Real and Imaginary Benefits of Spinal Manipulation
Recent reviews of the literature indicate that manipulation may not be any more effective than other treatment methods in affecting the ultimate outcome in recovery from back pain. For symptomatic relief of uncomplicated mechanical-type back pain, however, use of hands-on manipulation may provide more immediate and dramatic relief by stretching tight muscles and mobilizing the spine. Apart from the misinformation provided by chiropractors who keep asymptomatic patients coming back for correction of “subluxations” alleged to cause a myriad of health problems, many back-pain patients return for manipulative treatment for the symptomatic relief they experience. A competent chiropractor would release the patient when back-pain symptoms have resolved, as opposed to subluxation-based chiropractors who lock their patients into lifetime “subluxation correction” as a preventive measure. Endorsement of the use of manipulation in the treatment of mechanical-type back pain is not an endorsement of chiropractic adjustments used to correct subluxations or some other “joint disturbance” alleged to cause illness or poor health.
In rare cases involving articular adhesions, actual locking of a vertebral joint, or post-traumatic loss of mobility in spinal joints, there is no substitute for appropriate manipulation. Recognizing this, physical therapists and orthopedic manual therapists are now including use of manipulation in their treatment armamentarium.
In addition to the effect of mobilization and manipulation in relieving uncomplicated mechanical-type back pain and restoring mobility in spinal joints, there are additional effects produced by “popping” the vertebrae.
When vertebrae are manipulated to produce a popping sound, there is a slight separation of joint (facet) surfaces, producing a vacuum that pulls in nitrogen gas from joint or synovial fluids to fill the space. This is called “cavitation,” an effect that temporarily increases mobility and range of motion. Such an effect may produce a sense of well being, which seems compelling for some people. There might also be some slight temporary increase in height as a result of cavitation and decompression of disc cartilage.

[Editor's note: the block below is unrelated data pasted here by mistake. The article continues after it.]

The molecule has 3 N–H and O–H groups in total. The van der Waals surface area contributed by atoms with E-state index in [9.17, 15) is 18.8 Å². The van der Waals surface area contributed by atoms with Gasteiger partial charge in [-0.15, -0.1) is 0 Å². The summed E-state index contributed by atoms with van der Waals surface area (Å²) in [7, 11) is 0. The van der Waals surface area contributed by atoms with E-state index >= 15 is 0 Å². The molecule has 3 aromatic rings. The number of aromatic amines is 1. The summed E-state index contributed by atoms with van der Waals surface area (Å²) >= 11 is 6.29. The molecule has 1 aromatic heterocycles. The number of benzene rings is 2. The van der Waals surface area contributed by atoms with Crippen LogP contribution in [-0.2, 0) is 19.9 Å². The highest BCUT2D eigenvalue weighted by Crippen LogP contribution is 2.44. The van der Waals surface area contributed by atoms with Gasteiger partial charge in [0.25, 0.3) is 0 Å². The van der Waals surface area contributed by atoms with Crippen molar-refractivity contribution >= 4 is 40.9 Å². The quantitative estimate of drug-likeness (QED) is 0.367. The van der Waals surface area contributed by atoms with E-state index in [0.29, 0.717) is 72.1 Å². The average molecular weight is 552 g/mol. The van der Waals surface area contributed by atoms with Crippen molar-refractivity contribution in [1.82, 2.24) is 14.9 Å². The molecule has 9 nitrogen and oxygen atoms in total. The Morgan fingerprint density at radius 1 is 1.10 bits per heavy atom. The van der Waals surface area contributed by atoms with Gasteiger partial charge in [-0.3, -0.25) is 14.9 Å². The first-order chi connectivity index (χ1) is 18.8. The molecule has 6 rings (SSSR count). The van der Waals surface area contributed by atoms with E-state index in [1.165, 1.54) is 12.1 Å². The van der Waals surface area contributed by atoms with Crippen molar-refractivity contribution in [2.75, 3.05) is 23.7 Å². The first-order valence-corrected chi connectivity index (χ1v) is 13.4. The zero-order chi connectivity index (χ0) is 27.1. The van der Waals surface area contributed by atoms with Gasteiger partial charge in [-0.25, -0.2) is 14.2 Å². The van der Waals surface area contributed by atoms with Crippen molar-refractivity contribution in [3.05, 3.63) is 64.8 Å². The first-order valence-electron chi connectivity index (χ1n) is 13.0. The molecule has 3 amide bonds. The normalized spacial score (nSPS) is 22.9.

Persons who believe that they have subluxations or vertebrae out of place causing a health problem may be subject to a powerful placebo effect when the spine is popped, leading them to believe that their condition is being helped or cured by replacement of a vertebra. Such popping does not mean that a vertebra was out of place. Normal vertebrae can be popped when thrust-type manipulation forces movement of spinal joints into the paraphysiologic space (beyond the normal range of movement).
After vertebrae have been manipulated to produce cavitation, it may take three or four hours for the joint surfaces to settle back together so that the vertebrae can be popped again. This popping sound may produce fear that failure to get regular adjustments to pop or align the vertebrae will result in development of illness─a nocebo effect often exploited by chiropractors who have asymptomatic patients coming back on a regular basis for “preventive maintenance.”
Alternative Medicine: A Refuge for Chiropractic
In view of increasing opposition to subluxation theory, some chiropractic colleges have read the handwriting on the wall and moved into the camp of alternative medicine. The National University of Health Sciences (NUHS), for example, often referred to as the foremost American chiropractic college, offers Doctor of Chiropractic, Doctor of Naturopathic Medicine, Master of Science in Acupuncture, and Master of Science in Oriental Medicine degrees. NUHS recently announced a new cooperative arrangement with the Graduate Program in Complementary and Alternative Medicine at Georgetown University Medical Center in Washington D.C. Faculty at the two schools will work together to help students seeking advanced degrees in health care by advising students of the benefits of each other’s programs and providing preferential seating and advanced standing in each other’s programs when appropriate.
The web site of the Association of Chiropractic Colleges, in its “What Is Chiropractic?” section, states: “Because of the emphasis on holistic health care, chiropractic is associated with the field of complementary and alternative medicine.” (Accessed December, 13, 2011) Most health-care professionals consider “alternative medicine” to be a haven for unproven and implausible treatment methods.
Few consumers are aware of the great diversity in chiropractic, and few know what questions to ask when looking for a science-based chiropractor. Until all chiropractic colleges uniformly renounce the vertebral subluxation theory and are upgraded to training musculoskeletal specialists, treatment methods will vary from one chiropractor to another, incompatible with exchange in mainstream health care. With increasing numbers of physical therapists using high velocity, low amplitude thrust-type manipulation, physicians and other health-care providers can refer a patient to physical therapy for spinal manipulation, thus avoiding the problems associated with finding a chiropractor who uses manipulation appropriately.